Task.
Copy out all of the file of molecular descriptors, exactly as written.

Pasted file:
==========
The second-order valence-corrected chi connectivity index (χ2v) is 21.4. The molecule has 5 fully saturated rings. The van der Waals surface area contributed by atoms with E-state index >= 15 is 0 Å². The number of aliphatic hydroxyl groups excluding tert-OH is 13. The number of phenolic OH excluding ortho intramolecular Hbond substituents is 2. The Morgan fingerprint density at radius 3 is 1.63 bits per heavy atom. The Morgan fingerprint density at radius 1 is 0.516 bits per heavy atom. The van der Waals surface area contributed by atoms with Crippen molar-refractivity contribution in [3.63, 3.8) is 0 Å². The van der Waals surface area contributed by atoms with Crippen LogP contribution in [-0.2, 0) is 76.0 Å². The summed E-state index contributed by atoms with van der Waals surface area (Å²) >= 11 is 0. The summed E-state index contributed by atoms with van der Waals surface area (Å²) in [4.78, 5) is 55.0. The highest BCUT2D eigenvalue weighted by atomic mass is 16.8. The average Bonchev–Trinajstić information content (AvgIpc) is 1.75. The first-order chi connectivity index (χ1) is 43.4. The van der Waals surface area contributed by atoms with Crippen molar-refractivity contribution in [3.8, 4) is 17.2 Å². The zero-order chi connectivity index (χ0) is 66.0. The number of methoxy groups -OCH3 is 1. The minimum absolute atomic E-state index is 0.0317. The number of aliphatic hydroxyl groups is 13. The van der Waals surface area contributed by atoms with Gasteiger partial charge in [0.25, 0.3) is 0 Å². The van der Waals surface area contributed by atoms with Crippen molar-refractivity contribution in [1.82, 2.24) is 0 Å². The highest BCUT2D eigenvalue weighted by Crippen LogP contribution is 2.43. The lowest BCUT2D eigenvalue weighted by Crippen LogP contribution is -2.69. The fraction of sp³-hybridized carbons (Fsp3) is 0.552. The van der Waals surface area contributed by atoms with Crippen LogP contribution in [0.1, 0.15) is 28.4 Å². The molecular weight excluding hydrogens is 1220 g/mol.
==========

The second-order valence-corrected chi connectivity index (χ2v) is 21.4. The molecule has 5 fully saturated rings. The van der Waals surface area contributed by atoms with E-state index >= 15 is 0 Å². The number of aliphatic hydroxyl groups excluding tert-OH is 13. The number of phenolic OH excluding ortho intramolecular Hbond substituents is 2. The Morgan fingerprint density at radius 3 is 1.63 bits per heavy atom. The Morgan fingerprint density at radius 1 is 0.516 bits per heavy atom. The van der Waals surface area contributed by atoms with Crippen molar-refractivity contribution in [3.63, 3.8) is 0 Å². The van der Waals surface area contributed by atoms with Crippen LogP contribution in [-0.2, 0) is 76.0 Å². The summed E-state index contributed by atoms with van der Waals surface area (Å²) >= 11 is 0. The summed E-state index contributed by atoms with van der Waals surface area (Å²) in [4.78, 5) is 55.0. The highest BCUT2D eigenvalue weighted by atomic mass is 16.8. The average Bonchev–Trinajstić information content (AvgIpc) is 1.75. The first-order chi connectivity index (χ1) is 43.4. The van der Waals surface area contributed by atoms with Crippen molar-refractivity contribution in [3.8, 4) is 17.2 Å². The zero-order chi connectivity index (χ0) is 66.0. The number of methoxy groups -OCH3 is 1. The minimum absolute atomic E-state index is 0.0317. The number of aliphatic hydroxyl groups is 13. The van der Waals surface area contributed by atoms with Gasteiger partial charge in [0.25, 0.3) is 0 Å². The van der Waals surface area contributed by atoms with Crippen molar-refractivity contribution in [1.82, 2.24) is 0 Å². The highest BCUT2D eigenvalue weighted by Crippen LogP contribution is 2.43. The lowest BCUT2D eigenvalue weighted by Crippen LogP contribution is -2.69. The fraction of sp³-hybridized carbons (Fsp3) is 0.552. The van der Waals surface area contributed by atoms with Crippen LogP contribution in [0.1, 0.15) is 28.4 Å². The molecular weight excluding hydrogens is 1220 g/mol.